Does Minimally Invasive Robotic Surgery for Early-Stage Endometrial Cancer Decrease the Risk of Surgical Complications?


Key Points

  • Risk of severe complications was lower after nationwide introduction of minimally invasive robotic surgery.
  • Minimally invasive robotic surgery and minimally invasive laparoscopic surgery were associated with lower rates of severe complications vs open surgery.

In a Danish study reported in JAMA Surgery, Jørgensen et al found that the nationwide introduction of minimally invasive robotic surgery for early-stage endometrial cancer was associated with a reduction in the incidence of severe complications.

The nationwide prospective cohort study involved 5,654 women who underwent minimally invasive robotic surgery, minimally invasive laparoscopic surgery, or total abdominal hysterectomy between January 2005 and June 2015. The women were divided into 2 groups: group 1 underwent surgery before the introduction of minimally invasive robotic surgery in their region, and group 2 underwent surgery after the introduction of minimally invasive robotic surgery in their region. Rates of severe complications were assessed, consisting of death within 30 days after surgery and intraoperative and postoperative complications diagnosed within 90 days after surgery.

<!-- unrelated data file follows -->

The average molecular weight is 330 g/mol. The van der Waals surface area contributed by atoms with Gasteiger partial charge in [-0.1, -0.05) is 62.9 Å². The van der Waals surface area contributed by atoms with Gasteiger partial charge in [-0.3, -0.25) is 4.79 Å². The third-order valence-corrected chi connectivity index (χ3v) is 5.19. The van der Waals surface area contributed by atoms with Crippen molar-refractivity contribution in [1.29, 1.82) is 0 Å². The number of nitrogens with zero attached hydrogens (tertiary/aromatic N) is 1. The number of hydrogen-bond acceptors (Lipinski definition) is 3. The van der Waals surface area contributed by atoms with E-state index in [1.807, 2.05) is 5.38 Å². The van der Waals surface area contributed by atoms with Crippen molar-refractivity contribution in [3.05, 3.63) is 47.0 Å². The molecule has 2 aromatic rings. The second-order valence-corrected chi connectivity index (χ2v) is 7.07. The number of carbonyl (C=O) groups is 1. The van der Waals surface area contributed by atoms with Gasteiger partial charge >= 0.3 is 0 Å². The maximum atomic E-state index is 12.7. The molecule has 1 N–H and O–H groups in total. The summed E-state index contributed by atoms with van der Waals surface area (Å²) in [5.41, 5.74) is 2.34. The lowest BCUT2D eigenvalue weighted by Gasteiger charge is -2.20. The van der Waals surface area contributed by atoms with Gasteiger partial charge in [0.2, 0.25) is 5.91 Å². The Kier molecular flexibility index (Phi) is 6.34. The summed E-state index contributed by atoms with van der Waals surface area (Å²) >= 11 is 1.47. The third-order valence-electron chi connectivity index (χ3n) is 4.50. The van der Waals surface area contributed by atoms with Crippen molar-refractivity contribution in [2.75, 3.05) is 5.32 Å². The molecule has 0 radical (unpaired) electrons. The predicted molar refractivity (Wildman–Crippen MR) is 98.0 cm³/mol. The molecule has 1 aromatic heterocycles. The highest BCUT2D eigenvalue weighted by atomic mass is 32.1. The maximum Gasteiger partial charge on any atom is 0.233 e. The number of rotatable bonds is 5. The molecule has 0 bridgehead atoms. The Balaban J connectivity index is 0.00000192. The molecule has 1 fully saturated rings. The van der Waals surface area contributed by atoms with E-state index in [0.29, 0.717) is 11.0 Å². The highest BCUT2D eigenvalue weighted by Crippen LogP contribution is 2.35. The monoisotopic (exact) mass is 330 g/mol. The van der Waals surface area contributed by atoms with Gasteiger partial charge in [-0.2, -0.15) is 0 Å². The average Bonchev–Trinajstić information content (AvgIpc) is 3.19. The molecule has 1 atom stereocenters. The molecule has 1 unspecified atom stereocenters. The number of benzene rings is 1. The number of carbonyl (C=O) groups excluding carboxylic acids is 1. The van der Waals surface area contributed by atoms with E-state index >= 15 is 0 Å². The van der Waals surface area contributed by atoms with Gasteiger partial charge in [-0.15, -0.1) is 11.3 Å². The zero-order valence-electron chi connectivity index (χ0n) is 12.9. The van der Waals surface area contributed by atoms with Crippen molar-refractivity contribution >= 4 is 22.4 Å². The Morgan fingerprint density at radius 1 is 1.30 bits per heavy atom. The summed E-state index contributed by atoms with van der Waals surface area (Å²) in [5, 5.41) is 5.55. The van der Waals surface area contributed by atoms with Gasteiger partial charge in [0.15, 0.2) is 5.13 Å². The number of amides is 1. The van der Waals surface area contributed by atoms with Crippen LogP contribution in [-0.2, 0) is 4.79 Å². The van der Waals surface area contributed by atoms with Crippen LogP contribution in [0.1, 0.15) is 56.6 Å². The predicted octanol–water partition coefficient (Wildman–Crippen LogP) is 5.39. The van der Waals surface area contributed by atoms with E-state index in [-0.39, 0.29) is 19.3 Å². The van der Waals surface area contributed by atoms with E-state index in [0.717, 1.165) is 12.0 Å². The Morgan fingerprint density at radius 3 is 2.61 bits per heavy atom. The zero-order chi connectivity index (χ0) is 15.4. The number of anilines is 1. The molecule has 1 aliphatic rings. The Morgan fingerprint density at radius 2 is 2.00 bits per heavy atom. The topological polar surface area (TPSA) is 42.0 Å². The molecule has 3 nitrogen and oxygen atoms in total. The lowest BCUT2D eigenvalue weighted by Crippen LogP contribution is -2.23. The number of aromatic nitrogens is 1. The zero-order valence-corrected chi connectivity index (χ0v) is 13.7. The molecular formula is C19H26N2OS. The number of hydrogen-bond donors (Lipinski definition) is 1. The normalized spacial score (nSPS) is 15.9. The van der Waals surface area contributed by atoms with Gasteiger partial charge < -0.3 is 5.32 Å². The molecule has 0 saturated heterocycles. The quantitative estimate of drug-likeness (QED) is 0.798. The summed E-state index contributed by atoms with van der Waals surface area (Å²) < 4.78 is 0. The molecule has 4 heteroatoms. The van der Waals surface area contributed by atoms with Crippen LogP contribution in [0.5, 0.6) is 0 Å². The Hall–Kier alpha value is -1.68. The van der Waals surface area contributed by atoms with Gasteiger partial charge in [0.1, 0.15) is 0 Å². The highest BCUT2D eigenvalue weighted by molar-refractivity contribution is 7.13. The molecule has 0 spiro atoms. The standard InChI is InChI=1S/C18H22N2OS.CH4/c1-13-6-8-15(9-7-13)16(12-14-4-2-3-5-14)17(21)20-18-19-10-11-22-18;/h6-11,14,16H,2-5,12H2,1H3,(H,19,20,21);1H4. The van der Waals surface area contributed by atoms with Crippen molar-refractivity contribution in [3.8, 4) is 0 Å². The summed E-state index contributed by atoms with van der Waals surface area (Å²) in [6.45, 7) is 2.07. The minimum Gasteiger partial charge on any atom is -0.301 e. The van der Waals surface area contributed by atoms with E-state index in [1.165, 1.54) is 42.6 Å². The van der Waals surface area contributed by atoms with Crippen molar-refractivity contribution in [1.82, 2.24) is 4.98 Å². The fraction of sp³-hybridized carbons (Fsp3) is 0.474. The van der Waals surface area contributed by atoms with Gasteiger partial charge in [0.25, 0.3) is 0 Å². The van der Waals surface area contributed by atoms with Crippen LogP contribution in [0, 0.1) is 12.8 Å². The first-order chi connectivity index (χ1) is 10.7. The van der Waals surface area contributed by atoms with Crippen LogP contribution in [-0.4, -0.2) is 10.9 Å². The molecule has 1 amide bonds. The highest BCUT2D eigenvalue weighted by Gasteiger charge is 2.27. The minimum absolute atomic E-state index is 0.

Risk of Severe Complications

A total of 3,091 women (mean age = 67 years) were included in group 1 and 2,563 (mean age = 68 years) were included in group 2. On multivariate analysis, group 1 had greater likelihood of severe complications vs group 2 (odds ratio [OR] = 1.39, 95% confidence interval [CI] = 1.11–1.74). Overall, 14.1% of women in group 1 and 22.2% in group 2 underwent minimally invasive laparoscopic surgery. A total of 50.0% of women in group 2 underwent minimally invasive robotic surgery.

On multivariate analysis among women in group 2, total abdominal hysterectomy was associated with increased risk of severe complications compared with minimally invasive laparoscopic surgery (OR = 2.58, 95% CI = 1.80–3.70) and compared with minimally invasive robotic surgery (OR = 3.87, 95% CI = 2.52–5.93), with no significant increase in risk found for minimally invasive laparoscopic surgery vs minimally invasive robotic surgery (OR = 1.50, 95% CI = 0.99–2.27).

The investigators concluded, “The national introduction of minimally invasive robotic surgery changed the surgical approach for early-stage endometrial cancer from open surgery to minimally invasive surgery. This change in surgical approach was associated with a significantly reduced risk of severe complications.”

Siv Lykke Jørgensen, MD, of the Department of Gynecology and Obstetrics, Odense University Hospital, Denmark, is the corresponding author for the JAMA Surgery article.

Disclosure: The project was funded by the region of Southern Denmark, the University of Southern Denmark, the Danish Cancer Society, and others. The study authors' full disclosures can be found at

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